The Other Native Americans
The Zapotec Indians of Oaxaca, Mexico are expert craftsmen in the field of weaving, a tradition that dates back two thousand years. Their designs, styles, and techniques can be seen throughout Mexico. Located high in the Sierra Madre mountain range, a ten hour drive south of Mexico City, the isolated villages of the Zapotecs are steeped in rich mysteries of their culture. Life hasn’t changed much here in the past century, tradition is more than a matter of mere ritual…it’s a way of life. They are one of the last cultures in the world to complete the entire weaving process without the benefits of automation or modern science.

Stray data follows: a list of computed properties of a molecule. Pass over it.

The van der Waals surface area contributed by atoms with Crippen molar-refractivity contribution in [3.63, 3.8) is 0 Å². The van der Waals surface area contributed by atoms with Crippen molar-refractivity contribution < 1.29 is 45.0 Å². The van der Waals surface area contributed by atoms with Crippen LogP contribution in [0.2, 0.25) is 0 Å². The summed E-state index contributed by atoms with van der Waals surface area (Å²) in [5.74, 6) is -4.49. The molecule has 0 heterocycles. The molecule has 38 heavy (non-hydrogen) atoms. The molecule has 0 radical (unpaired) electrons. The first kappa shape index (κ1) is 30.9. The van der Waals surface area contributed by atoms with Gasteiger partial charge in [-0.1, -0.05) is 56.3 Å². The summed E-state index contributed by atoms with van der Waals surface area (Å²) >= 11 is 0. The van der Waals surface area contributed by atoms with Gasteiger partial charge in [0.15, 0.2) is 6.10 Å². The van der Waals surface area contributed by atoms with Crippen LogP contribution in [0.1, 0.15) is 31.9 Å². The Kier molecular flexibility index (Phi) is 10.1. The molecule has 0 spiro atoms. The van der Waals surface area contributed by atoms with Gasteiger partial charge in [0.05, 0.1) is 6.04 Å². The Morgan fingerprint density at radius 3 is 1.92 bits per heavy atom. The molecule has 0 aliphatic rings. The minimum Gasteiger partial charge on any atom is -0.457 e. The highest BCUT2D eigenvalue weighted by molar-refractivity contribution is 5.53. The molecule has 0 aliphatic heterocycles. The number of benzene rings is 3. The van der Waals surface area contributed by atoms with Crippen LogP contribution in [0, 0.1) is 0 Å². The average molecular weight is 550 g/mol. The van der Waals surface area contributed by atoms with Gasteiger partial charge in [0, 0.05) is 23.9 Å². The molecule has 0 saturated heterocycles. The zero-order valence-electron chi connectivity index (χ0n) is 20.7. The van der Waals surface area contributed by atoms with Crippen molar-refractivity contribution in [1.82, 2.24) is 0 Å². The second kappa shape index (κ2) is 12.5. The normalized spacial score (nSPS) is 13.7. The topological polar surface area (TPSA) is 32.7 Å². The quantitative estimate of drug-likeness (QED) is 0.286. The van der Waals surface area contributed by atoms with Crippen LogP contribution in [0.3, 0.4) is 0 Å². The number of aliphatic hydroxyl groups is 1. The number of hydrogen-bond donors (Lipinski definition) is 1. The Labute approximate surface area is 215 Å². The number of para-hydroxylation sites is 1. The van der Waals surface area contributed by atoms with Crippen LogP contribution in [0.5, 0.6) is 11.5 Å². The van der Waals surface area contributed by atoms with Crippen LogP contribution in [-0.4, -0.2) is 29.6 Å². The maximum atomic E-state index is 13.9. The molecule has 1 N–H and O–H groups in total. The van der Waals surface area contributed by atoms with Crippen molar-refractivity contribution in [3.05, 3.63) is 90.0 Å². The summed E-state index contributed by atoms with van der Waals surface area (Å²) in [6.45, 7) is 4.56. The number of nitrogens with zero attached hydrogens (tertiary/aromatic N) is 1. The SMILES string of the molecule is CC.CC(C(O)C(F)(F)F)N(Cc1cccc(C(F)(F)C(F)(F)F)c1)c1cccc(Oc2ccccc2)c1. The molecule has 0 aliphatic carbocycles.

The ancient village of Teotitlan del Valle serves as the heart and sole of this weaving tradition. Local historians claim that it was the first Zapotec settlement in the Oaxacan Valley. This would date the formative stage of their civilization sometime about the birth of Christ. Throughout their history, the Zapotecs have been renowned as weavers and Cochineal dye merchants. With cotton as their main fiber source, they had a virtual monopoly on the clothing trade in Mesoamerica. It is believed that the rug, or serape, that we know today evolved from a poncho style tunic worn by nearly all men in pre-Columbian times. The Spanish invasion and their introduction of the sheep into the new world influenced one very significant change for the Zapotecs… Wool… which has since become the medium for their artistic expression.